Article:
Everything is now installed in surface mounted conduit, neat, tidy and well protected. I can have explosions, plague and fire ‘n brimstone happening inside the shop and never have to worry about the wiring. The best part is if I want to do any future additions (and I’m sure I will), it’s very easy for them to tie in and run another conduit to wherever I want to go. The outlets are all on 20 amp breakers and separated so I can run heavy electrical loads when required. Each outlet is properly labelled on the panel schematic and everything else is correct and completed to proper code. Aaahhhh, such a relief and a huge improvement to what it was before. So far I haven’t discussed lighting and this is a huge deal to me. I wanted to end up with a really well-lit shop. I’ve seen many that are badly lit and it adds another level of difficulty to the work, whether it’s engine building, repairs, fabrication, whatever. Without good lights, you always need that stupid, annoying and extra handheld light. There is a reason they call them ‘trouble' lights. They’re always in the wrong spot, falling off, shining right in your eye or somehow in your way.
My eyes are not what they used to be and good, strong lighting will help.
I did a bit of research beforehand and was surprised to find out more than I ever wanted to about lights. Regardless, the choices were clear. LEDs were the way to go. They get rid of all the disadvantages of conventional fluorescent lighting. They start instantly, no buzzing or flickering, and aren’t affected by cold temperatures and draw less electrical power. They are four foot linked units and that means no long awkward eight-foot tubes. The lighting tubes are available in different colour temperatures (how warm or cool the light will appear) and also different lumens (light intensity or brightness). The only thing I don’t understand is how they can guarantee them for a lifetime when they’ve only been in existence for 10 years. Phhht - they don’t know... More research showed that a shop or workspace should have between 70 to 100 lumens per square foot. This depends on several factors including the ceiling height. I wanted to end up on the brighter end of the scale and chose to install ten fixtures. I won’t bore you with the math but this gives me a total of 80 lineal feet of lighting and 120 lumens per square foot. It's a bit higher than the recommendation but so is my ceiling height. It’s 14’ at the peak and the total area requires more light input than if it was a standard 8 or 9 feet.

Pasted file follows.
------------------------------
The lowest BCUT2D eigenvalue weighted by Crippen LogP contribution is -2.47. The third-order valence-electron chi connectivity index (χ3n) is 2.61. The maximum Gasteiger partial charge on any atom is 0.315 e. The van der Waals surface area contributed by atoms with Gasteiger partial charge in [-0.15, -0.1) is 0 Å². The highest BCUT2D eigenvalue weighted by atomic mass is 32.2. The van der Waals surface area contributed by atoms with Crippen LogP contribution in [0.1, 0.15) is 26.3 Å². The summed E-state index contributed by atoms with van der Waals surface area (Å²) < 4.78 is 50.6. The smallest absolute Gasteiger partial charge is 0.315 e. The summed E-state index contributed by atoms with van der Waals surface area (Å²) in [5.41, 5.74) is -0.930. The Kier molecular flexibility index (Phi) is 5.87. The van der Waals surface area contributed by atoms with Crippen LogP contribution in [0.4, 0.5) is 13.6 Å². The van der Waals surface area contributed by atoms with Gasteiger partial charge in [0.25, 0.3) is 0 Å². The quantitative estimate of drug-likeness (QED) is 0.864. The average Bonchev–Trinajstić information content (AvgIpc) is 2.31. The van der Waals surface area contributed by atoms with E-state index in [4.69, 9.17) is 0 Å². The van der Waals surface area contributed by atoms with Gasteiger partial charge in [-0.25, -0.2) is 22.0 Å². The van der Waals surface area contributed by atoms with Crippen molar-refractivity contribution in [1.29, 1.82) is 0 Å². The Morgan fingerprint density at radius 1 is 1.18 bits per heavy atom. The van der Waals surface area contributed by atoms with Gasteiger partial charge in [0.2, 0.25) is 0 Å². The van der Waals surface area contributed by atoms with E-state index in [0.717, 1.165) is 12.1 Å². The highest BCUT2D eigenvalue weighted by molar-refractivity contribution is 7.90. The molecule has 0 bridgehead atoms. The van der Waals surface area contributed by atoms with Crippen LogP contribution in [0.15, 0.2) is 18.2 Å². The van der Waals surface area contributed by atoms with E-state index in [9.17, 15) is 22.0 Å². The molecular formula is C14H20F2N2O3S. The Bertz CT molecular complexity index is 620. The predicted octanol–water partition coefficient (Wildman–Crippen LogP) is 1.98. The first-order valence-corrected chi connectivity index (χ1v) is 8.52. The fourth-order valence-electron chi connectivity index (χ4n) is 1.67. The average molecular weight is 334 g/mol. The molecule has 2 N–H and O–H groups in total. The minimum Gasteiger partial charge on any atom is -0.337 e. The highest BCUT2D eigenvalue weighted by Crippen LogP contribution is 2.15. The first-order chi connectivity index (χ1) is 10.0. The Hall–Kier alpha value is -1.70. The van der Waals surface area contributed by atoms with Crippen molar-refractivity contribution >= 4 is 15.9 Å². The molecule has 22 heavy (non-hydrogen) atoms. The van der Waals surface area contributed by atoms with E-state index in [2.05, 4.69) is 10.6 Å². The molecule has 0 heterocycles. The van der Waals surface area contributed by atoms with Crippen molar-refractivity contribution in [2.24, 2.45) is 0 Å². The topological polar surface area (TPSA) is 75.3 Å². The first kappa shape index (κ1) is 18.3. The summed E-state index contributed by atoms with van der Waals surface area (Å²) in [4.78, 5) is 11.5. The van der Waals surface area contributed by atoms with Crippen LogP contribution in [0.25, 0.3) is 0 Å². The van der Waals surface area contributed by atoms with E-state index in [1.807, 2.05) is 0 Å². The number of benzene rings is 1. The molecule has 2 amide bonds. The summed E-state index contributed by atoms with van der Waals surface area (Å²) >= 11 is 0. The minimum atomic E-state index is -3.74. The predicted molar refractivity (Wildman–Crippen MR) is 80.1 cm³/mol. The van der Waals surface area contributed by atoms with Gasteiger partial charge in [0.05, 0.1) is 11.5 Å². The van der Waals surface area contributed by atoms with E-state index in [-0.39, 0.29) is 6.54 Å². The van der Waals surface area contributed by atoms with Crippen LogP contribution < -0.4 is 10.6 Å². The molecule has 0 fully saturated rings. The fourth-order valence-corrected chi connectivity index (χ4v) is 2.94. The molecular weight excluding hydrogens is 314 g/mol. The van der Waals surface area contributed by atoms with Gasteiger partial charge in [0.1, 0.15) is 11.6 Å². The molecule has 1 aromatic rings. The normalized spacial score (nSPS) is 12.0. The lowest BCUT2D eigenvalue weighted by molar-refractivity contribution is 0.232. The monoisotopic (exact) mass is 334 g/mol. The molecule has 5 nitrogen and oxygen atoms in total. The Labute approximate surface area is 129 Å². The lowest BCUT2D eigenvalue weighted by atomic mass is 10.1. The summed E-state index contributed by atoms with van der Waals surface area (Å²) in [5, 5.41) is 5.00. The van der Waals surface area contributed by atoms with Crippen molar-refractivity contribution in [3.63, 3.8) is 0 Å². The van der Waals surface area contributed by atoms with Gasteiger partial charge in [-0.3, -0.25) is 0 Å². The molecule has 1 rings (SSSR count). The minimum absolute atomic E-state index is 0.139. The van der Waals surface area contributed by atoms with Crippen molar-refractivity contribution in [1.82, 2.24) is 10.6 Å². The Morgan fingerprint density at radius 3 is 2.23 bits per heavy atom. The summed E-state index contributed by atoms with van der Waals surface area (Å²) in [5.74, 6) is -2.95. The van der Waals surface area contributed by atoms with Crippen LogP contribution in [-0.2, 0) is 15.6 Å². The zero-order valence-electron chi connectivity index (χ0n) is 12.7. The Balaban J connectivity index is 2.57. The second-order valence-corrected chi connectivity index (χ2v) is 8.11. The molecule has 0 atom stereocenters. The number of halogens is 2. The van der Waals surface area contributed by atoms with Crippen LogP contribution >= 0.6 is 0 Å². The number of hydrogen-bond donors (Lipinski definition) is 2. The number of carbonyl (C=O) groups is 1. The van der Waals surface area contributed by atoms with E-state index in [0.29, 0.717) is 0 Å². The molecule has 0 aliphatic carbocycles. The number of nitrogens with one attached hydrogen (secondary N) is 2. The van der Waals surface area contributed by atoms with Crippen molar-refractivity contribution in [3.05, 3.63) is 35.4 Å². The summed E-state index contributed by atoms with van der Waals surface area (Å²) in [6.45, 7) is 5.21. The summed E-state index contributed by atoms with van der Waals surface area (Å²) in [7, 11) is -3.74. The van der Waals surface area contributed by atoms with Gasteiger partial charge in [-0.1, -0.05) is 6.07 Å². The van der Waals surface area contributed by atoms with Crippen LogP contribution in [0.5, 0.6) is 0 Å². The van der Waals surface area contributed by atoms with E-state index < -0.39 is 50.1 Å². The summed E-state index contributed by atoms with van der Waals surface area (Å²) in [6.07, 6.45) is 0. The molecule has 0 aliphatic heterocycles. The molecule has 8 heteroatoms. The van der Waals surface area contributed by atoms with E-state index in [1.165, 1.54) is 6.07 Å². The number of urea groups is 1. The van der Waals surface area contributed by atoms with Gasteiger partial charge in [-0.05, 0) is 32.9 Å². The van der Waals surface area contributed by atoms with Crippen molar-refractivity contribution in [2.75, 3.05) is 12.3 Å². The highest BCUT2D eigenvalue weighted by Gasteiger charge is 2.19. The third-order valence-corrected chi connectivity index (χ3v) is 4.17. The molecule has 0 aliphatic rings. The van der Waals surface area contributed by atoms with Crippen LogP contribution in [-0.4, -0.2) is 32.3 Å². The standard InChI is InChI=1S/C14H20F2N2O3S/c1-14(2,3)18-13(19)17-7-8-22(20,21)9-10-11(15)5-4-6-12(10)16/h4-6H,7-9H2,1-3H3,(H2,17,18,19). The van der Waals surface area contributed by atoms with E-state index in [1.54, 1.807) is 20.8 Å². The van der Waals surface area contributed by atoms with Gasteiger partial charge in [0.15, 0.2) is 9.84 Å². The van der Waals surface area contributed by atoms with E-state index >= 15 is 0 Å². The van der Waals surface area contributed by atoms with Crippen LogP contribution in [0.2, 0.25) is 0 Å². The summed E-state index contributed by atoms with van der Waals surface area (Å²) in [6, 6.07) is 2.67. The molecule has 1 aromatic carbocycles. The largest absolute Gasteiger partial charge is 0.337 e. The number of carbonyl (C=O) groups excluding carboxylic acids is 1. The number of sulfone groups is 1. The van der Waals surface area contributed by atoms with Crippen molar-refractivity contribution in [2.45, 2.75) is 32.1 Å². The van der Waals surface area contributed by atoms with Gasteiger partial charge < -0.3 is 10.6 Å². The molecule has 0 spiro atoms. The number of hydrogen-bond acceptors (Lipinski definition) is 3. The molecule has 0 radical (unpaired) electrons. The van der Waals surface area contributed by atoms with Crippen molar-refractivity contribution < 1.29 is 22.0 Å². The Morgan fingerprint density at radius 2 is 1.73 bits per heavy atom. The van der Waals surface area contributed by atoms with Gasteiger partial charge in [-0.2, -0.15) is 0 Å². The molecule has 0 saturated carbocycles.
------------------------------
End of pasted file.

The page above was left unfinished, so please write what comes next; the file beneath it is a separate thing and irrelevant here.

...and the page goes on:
In addition to this, the shop has very good natural lighting. During daylight hours there are four good-sized windows, entrance doors that are primarily glass and two rows of window panels in the roll-up garage door that all contribute to a very well lit shop. I'm quite happy with the end product and glad I didn’t cheap out on this very important item. Lots of light available for all those late-night, last-minute repairs that seem to happen before every race weekend.
As shown in the photo below, part of the shop ceiling is finished in pine. It’s fairly dark and as you can see I’m partway through painting it white. It should reflect the light better and give a little more brightness. I will eventually install a white steel liner to match the other part of the ceiling but the white paint will have to do for now. The total cost for the electrical part of this project came in very close to $3000.
Next time: How to stay warm on those loooonng winter nights. OK, not that way! We choose and install a heating system.